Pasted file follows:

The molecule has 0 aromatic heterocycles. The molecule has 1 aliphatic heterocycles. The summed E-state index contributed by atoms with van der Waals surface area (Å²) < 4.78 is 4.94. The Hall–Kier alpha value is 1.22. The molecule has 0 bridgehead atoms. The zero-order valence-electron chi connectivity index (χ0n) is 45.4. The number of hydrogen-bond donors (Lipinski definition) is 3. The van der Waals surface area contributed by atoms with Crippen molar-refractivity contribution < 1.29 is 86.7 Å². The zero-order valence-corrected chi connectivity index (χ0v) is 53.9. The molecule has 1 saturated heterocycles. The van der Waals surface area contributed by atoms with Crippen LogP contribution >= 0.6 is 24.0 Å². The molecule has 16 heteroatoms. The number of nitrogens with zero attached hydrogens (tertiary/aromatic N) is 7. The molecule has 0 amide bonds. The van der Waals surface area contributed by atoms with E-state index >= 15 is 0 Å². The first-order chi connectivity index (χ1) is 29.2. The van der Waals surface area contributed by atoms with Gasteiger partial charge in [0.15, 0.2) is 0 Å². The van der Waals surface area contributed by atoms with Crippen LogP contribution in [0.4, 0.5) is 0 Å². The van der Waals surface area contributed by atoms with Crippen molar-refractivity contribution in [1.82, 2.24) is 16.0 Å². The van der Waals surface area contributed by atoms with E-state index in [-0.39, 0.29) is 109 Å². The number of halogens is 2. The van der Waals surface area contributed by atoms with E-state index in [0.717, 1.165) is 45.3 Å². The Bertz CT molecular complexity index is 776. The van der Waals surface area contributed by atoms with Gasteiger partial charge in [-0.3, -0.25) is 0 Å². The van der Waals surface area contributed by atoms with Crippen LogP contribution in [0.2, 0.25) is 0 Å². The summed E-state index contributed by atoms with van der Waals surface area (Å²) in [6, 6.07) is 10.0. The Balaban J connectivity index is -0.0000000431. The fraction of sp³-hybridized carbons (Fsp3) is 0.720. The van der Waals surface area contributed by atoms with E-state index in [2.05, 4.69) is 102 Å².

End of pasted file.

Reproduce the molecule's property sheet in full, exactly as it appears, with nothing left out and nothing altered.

The molecule has 0 aromatic heterocycles. The molecule has 1 aliphatic heterocycles. The summed E-state index contributed by atoms with van der Waals surface area (Å²) < 4.78 is 4.94. The Hall–Kier alpha value is 1.22. The molecule has 0 bridgehead atoms. The zero-order valence-electron chi connectivity index (χ0n) is 45.4. The number of hydrogen-bond donors (Lipinski definition) is 3. The van der Waals surface area contributed by atoms with Crippen molar-refractivity contribution < 1.29 is 86.7 Å². The zero-order valence-corrected chi connectivity index (χ0v) is 53.9. The molecule has 1 saturated heterocycles. The van der Waals surface area contributed by atoms with Crippen LogP contribution >= 0.6 is 24.0 Å². The molecule has 16 heteroatoms. The number of nitrogens with zero attached hydrogens (tertiary/aromatic N) is 7. The molecule has 0 amide bonds. The van der Waals surface area contributed by atoms with E-state index >= 15 is 0 Å². The first-order chi connectivity index (χ1) is 29.2. The van der Waals surface area contributed by atoms with Gasteiger partial charge in [0.15, 0.2) is 0 Å². The van der Waals surface area contributed by atoms with Crippen LogP contribution in [0.4, 0.5) is 0 Å². The van der Waals surface area contributed by atoms with Crippen molar-refractivity contribution in [1.82, 2.24) is 16.0 Å². The van der Waals surface area contributed by atoms with E-state index in [-0.39, 0.29) is 109 Å². The number of halogens is 2. The van der Waals surface area contributed by atoms with E-state index in [0.717, 1.165) is 45.3 Å². The Bertz CT molecular complexity index is 776. The van der Waals surface area contributed by atoms with Gasteiger partial charge in [-0.3, -0.25) is 0 Å². The van der Waals surface area contributed by atoms with Crippen LogP contribution in [0.2, 0.25) is 0 Å². The summed E-state index contributed by atoms with van der Waals surface area (Å²) in [6, 6.07) is 10.0. The Balaban J connectivity index is -0.0000000431. The fraction of sp³-hybridized carbons (Fsp3) is 0.720. The van der Waals surface area contributed by atoms with E-state index in [2.05, 4.69) is 102 Å².